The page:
26. Jiang Zilong (m): Forerunner of Reform Literature
    27. Kong Jiesheng (m): From Canton to Washington D.C.
    28. Lao Gui (m): A rebel
    29. Li Hangyu (m): Searching roots in folk culture
    30. Li Rui (m): Digging the deep earth
    31. Liang Xiaosheng (m): An angry youth from Harbin
    32. Lin Bai (f): A feminist wanderer from Guangxi
    33. Lin Jinlan (m): A wise man knowing the art of emptiness
    34. Liu Heng (m): From fiction to film to drama
    35. Liu Cixin (m): A star in Chinese Science Fiction
    36. Liu Qingbang (m): King of Short Fiction
    37. Liu Shaotang (m): Preserving tales along the Grand Canal
    38. Liu Xinwu (m): Pioneer of Scar Literature
    39. Liu Xinglong (m): A humanist from small town
    40. Liu Zhengyun (m): Piercing through officialdom and history
    41. Lu Tianming (m): Fearless writer of Anti-corruption Fiction
    42. Lu Wenfu (m): Connoisseur of Suzhou
    43. Lu Xing’er (f): Promoting women’s self-empowerment
    44. Lu Xinhua (m): Father of Scar Literature
    45. Lu Yao (m): Caught between rural and urban
    46. Ma Yuan (m): Creator of labyrinths
    47. Mai Jia (m): Pioneer of Spy Fiction
    48. Mo Yan (m): Nobel Prize winner from the land of Red Sorghum
    49. Qiu Huadong (m): A city "intruder"
    50. Shen Rong (f): From propagandist to satire
    51. Shi Tiesheng (m): Not confined to a wheelchair
    52. Su Tong (m): An energetic story teller from Suzhou
    53. Taxi Tawa (m): Writing Tibet and its soul
    54. Tie Ning (f): A versatile writer of the rural and the urban
    55. Wang Anyi (f): Flexible and prolific writer from Shanghai
    56. Wang Meng (m): Forever a young man
    57. Wang Shuo (m): Not only a "hooligan writer"
    58. Wang Zengqi (m): Merging with nature and the void
    59. Xu Kun (f): Between Beijing and Shenyang
    60. Xu Xiaobin (f): Not just a feminist writer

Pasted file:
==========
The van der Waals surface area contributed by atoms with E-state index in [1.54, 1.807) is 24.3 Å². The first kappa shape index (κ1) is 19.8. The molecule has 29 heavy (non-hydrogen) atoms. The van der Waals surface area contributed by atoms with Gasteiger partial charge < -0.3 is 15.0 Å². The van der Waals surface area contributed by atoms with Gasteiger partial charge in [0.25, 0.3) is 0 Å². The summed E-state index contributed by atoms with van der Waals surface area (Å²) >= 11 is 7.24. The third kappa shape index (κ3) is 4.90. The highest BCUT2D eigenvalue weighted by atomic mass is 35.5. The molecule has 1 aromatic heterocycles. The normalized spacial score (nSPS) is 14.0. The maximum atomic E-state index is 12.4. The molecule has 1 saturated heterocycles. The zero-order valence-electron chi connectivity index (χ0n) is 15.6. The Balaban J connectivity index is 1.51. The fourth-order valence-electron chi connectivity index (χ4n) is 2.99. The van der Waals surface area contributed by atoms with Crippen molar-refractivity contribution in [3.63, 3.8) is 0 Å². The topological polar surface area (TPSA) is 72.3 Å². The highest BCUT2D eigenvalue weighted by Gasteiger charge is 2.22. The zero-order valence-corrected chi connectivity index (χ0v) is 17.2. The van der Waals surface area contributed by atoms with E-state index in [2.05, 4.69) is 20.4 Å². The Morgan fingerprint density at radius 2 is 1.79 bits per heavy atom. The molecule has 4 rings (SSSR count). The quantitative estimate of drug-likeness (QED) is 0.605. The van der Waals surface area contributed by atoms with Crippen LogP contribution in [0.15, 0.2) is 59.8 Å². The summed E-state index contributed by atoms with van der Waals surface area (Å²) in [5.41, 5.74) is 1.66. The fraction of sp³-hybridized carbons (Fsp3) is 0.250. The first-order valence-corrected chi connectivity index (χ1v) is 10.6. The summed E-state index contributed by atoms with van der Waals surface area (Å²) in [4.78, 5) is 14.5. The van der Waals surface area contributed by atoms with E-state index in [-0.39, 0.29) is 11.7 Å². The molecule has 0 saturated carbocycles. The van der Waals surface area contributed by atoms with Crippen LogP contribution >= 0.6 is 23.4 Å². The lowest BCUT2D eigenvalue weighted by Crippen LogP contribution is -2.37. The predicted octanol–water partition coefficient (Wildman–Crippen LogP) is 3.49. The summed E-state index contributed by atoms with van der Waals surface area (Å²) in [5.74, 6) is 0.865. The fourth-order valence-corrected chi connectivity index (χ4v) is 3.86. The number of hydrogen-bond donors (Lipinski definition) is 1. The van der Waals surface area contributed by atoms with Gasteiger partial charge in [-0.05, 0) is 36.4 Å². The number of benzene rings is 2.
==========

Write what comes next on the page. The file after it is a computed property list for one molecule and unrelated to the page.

61. Yan Lianke (m): An exuberant peasant-soldier writer
    62. Yang Xianhui (m): Chronicling the Gulag and the famine
    63. Ye Guangqin (f): A Manchu Princess
    64. Ye Xin (m): Writing rustication and Shanghai
    65. Yu Hua (m): Obsessed with paranoia, violence, and suffering
    66. Zhang Chengzhi (m): Red Guard and Muslim
    67. Zhang Jie (f): An angry feminist
    68. Zhang Kangkang (f): A trend setter and more
    69. Zhang Ping (m): A fierce critic of corruption
    70. Zhang Wei (m): A literati from Shandong
    71. Zhang Xian (m): Sympathizer of women’s plight
    72. Zhang Xianliang (m): Prominent writer of the Chinese Gulag
    73. Zhang Xin (f): Portraying women entrepreneurs in Canton
    74. Zhang Xinxin (f): Restless woman on the road
    75. Zheng Wanlong (m): Seeking roots in gold mines and minorities
    76. Zheng Yi (m): A flexible rebel and thinker
    77. Zhou Daxin (m): Escaping from the plateau
    78. Zhu Lin (f): Giving voice to women and the juvenile
    79. Zhu Xiaoping (m): An outsider in Mulberry Tree Village

    80. Zong Pu (f): A woman literati and modernist

About the Author

Author

Laifong Leung taught Chinese literature, language, and calligraphy at the University of Alberta, Canada.

Subject Categories

BISAC Subject Codes/Headings:
LCO004000
LITERARY COLLECTIONS / Asian
LIT008010
LITERARY CRITICISM / Asian / Chinese
SOC008000
SOCIAL SCIENCE / Ethnic Studies / General